A series of layers that occurs as intergrowths in alkali feldspars which form at high temperatures and cool slowly, unmixing as they cool. Most alkali feldspars in such slowly cooled rocks (e.g. plutonic and igneous) consist of an alkali feldspar host with an exsolved, sodium-rich, plagioclase feldspar phase that segregated from the alkali feldspar during cooling. Perthitic intergrowths have textures ranging from macroperthite (visible to the naked eye) through microperthite (visible under a microscope) to cryptoperthite (which can be detected only by X-ray diffraction and other techniques). The nature of the perthite depends upon the ordering of the silicon and aluminium atoms achieved by the mineral lattice as it cools.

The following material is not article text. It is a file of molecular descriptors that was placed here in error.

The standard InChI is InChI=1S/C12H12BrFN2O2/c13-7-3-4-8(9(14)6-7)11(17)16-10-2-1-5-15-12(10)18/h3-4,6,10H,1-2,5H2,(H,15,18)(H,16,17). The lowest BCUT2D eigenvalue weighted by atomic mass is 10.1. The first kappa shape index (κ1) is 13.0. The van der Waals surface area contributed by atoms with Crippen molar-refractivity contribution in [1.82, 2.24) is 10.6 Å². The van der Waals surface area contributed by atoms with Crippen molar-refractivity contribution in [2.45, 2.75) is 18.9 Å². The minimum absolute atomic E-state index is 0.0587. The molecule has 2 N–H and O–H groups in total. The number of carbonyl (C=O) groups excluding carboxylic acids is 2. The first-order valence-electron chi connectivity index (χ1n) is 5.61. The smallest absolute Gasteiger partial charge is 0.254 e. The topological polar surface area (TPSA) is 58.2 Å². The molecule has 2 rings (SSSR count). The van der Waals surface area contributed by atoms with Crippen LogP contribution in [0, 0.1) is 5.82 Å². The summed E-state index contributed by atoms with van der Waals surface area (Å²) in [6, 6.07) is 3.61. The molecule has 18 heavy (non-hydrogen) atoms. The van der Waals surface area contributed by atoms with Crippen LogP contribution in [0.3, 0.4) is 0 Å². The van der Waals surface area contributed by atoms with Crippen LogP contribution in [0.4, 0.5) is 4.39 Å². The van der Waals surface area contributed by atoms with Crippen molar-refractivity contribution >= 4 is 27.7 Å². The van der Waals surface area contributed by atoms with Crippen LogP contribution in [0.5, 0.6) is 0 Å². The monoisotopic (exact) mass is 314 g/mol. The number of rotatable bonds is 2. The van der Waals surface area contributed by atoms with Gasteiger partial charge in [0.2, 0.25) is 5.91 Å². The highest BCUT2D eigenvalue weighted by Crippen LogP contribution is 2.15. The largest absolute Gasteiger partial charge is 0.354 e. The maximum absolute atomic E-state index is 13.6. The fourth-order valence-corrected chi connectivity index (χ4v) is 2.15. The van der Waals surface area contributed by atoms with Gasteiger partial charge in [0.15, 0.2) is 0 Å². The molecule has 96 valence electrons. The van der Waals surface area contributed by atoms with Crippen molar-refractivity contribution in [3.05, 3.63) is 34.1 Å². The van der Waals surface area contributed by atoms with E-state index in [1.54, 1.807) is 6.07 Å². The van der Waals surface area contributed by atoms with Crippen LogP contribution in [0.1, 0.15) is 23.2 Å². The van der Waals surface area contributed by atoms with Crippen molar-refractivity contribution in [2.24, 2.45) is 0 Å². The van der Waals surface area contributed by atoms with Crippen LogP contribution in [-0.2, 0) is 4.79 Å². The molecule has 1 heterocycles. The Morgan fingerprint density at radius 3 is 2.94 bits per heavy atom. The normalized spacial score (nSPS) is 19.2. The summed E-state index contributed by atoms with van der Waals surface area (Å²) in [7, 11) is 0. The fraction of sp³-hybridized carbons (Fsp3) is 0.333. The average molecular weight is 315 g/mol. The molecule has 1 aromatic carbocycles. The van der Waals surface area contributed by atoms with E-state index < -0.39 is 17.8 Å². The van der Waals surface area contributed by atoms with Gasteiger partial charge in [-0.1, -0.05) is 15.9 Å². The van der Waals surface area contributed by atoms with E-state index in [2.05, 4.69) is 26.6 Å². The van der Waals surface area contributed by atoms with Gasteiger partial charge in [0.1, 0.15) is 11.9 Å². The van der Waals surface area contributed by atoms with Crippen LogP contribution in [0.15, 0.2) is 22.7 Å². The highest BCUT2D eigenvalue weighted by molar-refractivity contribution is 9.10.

Subjects: Earth Sciences and Geography.